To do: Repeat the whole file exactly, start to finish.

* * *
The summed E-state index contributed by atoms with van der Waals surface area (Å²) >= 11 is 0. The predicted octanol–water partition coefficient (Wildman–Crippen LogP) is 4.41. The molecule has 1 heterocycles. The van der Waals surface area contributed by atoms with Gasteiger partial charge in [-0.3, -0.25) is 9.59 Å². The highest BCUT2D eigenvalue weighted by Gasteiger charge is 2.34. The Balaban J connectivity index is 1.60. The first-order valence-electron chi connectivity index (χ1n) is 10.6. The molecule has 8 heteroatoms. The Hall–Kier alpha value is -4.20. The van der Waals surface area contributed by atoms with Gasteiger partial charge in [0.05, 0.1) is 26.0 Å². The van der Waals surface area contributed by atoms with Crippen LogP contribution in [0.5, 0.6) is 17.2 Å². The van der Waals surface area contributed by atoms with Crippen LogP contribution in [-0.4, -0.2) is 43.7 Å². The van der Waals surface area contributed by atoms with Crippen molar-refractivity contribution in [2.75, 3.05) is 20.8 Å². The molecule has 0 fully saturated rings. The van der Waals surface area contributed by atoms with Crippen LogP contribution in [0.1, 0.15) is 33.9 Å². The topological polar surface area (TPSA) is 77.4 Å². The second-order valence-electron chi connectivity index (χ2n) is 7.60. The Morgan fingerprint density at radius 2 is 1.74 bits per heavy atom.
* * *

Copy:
The summed E-state index contributed by atoms with van der Waals surface area (Å²) >= 11 is 0. The predicted octanol–water partition coefficient (Wildman–Crippen LogP) is 4.41. The molecule has 1 heterocycles. The van der Waals surface area contributed by atoms with Gasteiger partial charge in [-0.3, -0.25) is 9.59 Å². The highest BCUT2D eigenvalue weighted by Gasteiger charge is 2.34. The Balaban J connectivity index is 1.60. The first-order valence-electron chi connectivity index (χ1n) is 10.6. The molecule has 8 heteroatoms. The Hall–Kier alpha value is -4.20. The van der Waals surface area contributed by atoms with Gasteiger partial charge in [0.05, 0.1) is 26.0 Å². The van der Waals surface area contributed by atoms with Crippen LogP contribution in [0.5, 0.6) is 17.2 Å². The van der Waals surface area contributed by atoms with Crippen LogP contribution in [-0.4, -0.2) is 43.7 Å². The van der Waals surface area contributed by atoms with Crippen molar-refractivity contribution in [2.75, 3.05) is 20.8 Å². The molecule has 0 fully saturated rings. The van der Waals surface area contributed by atoms with Crippen LogP contribution in [0.1, 0.15) is 33.9 Å². The topological polar surface area (TPSA) is 77.4 Å². The second-order valence-electron chi connectivity index (χ2n) is 7.60. The Morgan fingerprint density at radius 2 is 1.74 bits per heavy atom.